By Todd Martin

    Fifth-graders in two Killeen ISD elementary schools presented projects this week aimed at worldwide social issues.

    Iduma Elementary School and Peebles Elementary School use the elementary component of the International Baccalaureate Program. The Primary Years Program concludes with exhibition projects encompassing the elementary years.

    “This is culmination from pre-kindergarten,” said Iduma fifth-grade teacher Monica Canfield. “All their teachers have touched their lives. Students have learned key concepts and trans-disciplinary themes. They have found their passion.”

    The 170 fifth-graders at Iduma chose a subject they were passionate about and worked in groups with three mentoring teachers to research and come up with action to address the topic.

    On Wednesday at Iduma and Friday at Peebles, students presented their work to peers, younger students, teachers, parents and guests.

    “Today, we can watch them come together with different ideas and different backgrounds and find their voice,” Canfield said. “They can tell you how they want to change the world.”

    Iduma fifth-grader Jadyn Kaaloa worked with a group on the topic of cultural diversity in education. He said his group discovered significant differences in learning styles across different parts of the United States among different people groups.

    “I like that I get to learn and to build knowledge in the world,” he said.

    Iduma fifth-grader Alexandria Hanson worked with a group addressing ways to help the poor. Her group developed a web site encouraging donations.

    The group members learned about varying laws designed to protect the vulnerable and ways to volunteer and give. “I know I have a lot and many people don’t,” she said. “I feel better about myself when I help others.”

    Another group at Iduma studied the development of video games, including rating systems and how games affect users.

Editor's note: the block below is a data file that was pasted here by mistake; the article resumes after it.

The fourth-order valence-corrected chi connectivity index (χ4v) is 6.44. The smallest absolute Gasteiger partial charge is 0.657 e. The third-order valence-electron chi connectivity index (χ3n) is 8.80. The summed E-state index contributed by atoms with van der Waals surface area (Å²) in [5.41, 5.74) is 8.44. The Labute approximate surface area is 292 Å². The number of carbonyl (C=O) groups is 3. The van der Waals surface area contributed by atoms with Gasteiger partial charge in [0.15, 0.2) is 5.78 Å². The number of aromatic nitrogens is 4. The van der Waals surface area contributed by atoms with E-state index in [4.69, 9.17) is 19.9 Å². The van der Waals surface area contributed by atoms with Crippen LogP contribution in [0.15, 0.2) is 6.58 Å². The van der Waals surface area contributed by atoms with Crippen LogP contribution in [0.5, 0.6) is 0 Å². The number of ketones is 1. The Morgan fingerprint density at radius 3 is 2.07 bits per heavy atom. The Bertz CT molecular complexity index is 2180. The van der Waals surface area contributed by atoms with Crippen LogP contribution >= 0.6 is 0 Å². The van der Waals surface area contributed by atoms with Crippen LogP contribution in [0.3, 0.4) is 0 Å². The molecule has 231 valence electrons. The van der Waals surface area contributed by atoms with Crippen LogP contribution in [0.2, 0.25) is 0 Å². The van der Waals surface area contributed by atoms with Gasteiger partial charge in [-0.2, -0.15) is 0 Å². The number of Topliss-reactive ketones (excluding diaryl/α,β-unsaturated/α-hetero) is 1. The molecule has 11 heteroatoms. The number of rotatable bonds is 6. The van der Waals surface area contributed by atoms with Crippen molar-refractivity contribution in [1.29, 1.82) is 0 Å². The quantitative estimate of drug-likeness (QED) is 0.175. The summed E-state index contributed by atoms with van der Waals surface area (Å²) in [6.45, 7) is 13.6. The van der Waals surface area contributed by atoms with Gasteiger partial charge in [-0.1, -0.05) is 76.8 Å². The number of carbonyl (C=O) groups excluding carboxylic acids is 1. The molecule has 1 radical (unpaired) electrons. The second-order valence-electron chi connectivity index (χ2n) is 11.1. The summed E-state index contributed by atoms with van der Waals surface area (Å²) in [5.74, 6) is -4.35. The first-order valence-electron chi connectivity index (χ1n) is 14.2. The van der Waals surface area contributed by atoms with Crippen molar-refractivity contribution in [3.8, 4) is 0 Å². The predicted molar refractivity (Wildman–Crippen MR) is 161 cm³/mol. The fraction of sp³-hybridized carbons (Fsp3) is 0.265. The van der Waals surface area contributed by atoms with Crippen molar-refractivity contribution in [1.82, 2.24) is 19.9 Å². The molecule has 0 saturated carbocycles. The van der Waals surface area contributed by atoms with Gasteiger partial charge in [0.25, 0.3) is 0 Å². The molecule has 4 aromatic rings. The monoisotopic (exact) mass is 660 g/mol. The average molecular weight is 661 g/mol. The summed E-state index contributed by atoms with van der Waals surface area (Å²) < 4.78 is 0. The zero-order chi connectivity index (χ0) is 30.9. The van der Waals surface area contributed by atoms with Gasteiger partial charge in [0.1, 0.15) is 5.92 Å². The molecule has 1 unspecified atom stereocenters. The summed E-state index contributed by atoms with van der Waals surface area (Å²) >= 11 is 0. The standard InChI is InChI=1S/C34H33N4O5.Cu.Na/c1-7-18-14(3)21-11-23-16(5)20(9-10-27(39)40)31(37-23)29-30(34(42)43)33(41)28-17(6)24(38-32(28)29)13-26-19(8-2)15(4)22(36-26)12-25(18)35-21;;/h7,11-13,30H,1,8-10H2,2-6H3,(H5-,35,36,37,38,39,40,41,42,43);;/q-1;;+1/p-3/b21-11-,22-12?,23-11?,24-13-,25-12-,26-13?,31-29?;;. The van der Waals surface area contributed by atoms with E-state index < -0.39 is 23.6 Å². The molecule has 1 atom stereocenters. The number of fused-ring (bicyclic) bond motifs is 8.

Fifth-grader Jalen Cookson showed in the research project how the video game craze started with something called the Nimatron in 1940 and developed to today’s games.

    Eneida Saucedo, coordinator of the IB Primary Years Program at Iduma, said the projects addressed the overarching theme “Sharing the Planet,” supporting a huge assortment of environmental and social topics.

    “They learn the research process and gain awareness of their topics,” she said. “They are able to bring their awareness to the community and to provide an action piece. We hope this is something they continue through life.”


    At Peebles, fifth-graders explored “How We Express Ourselves” using various forms of art.

    Students conducted research and presented their findings on topics like homelessness, child abuse, global warming, ocean pollution and depression.

    One project featured cartoon drawings showing an episode of bullying ending with someone standing up for the victim. Another group used colorful paintings and magazine cutouts to show the effects of terrorism and the potential benefits of tolerating different beliefs.

    Fifth-grader Jun Park built foil sculptures of children on a playground to illustrate his report called “Too Many Video Games,” showing the value of playing outside with friends.

    The students researched their topic and a form of art, teacher Wendy Flores said. They hoped, with their projects, to have an impact on viewers’ perspectives.

    “Some of them experienced what artists go through. Sometimes it doesn’t come out the way they planned. They see they are capable,” she said.

    “We are proud of them,” Flores said. “They are learning about themselves. They experience frustration and work through it and they learn to collaborate together in groups.”

    May 19, 2017

    More News can be found here